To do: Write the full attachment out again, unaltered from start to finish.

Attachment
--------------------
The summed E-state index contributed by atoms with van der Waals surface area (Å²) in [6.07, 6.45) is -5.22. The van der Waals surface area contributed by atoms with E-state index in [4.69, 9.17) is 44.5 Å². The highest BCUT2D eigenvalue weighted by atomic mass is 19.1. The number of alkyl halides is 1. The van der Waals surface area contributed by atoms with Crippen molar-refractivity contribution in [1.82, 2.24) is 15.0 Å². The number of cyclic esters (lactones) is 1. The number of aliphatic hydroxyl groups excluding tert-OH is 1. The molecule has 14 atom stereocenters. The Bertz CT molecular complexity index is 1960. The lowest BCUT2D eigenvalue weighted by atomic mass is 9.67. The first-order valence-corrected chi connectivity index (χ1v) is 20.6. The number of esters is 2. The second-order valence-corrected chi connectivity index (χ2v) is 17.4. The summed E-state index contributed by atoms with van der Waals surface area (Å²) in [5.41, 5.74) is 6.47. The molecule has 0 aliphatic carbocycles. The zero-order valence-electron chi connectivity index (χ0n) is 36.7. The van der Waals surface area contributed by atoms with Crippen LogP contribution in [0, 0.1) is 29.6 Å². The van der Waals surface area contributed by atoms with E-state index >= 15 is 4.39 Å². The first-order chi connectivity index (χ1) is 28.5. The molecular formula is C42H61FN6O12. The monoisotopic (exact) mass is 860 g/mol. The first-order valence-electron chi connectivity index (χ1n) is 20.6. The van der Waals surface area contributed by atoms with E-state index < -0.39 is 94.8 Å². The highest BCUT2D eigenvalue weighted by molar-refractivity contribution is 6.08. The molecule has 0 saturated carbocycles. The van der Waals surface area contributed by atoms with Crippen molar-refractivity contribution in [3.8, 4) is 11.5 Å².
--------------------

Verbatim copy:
The summed E-state index contributed by atoms with van der Waals surface area (Å²) in [6.07, 6.45) is -5.22. The van der Waals surface area contributed by atoms with E-state index in [4.69, 9.17) is 44.5 Å². The highest BCUT2D eigenvalue weighted by atomic mass is 19.1. The number of alkyl halides is 1. The van der Waals surface area contributed by atoms with Crippen molar-refractivity contribution in [1.82, 2.24) is 15.0 Å². The number of cyclic esters (lactones) is 1. The number of aliphatic hydroxyl groups excluding tert-OH is 1. The molecule has 14 atom stereocenters. The Bertz CT molecular complexity index is 1960. The lowest BCUT2D eigenvalue weighted by atomic mass is 9.67. The first-order valence-corrected chi connectivity index (χ1v) is 20.6. The number of esters is 2. The second-order valence-corrected chi connectivity index (χ2v) is 17.4. The summed E-state index contributed by atoms with van der Waals surface area (Å²) in [5.41, 5.74) is 6.47. The molecule has 0 aliphatic carbocycles. The zero-order valence-electron chi connectivity index (χ0n) is 36.7. The van der Waals surface area contributed by atoms with Crippen LogP contribution in [0, 0.1) is 29.6 Å². The van der Waals surface area contributed by atoms with E-state index >= 15 is 4.39 Å². The first-order chi connectivity index (χ1) is 28.5. The molecular formula is C42H61FN6O12. The monoisotopic (exact) mass is 860 g/mol. The first-order valence-electron chi connectivity index (χ1n) is 20.6. The van der Waals surface area contributed by atoms with E-state index < -0.39 is 94.8 Å². The highest BCUT2D eigenvalue weighted by molar-refractivity contribution is 6.08. The molecule has 0 saturated carbocycles. The van der Waals surface area contributed by atoms with Crippen molar-refractivity contribution in [3.8, 4) is 11.5 Å².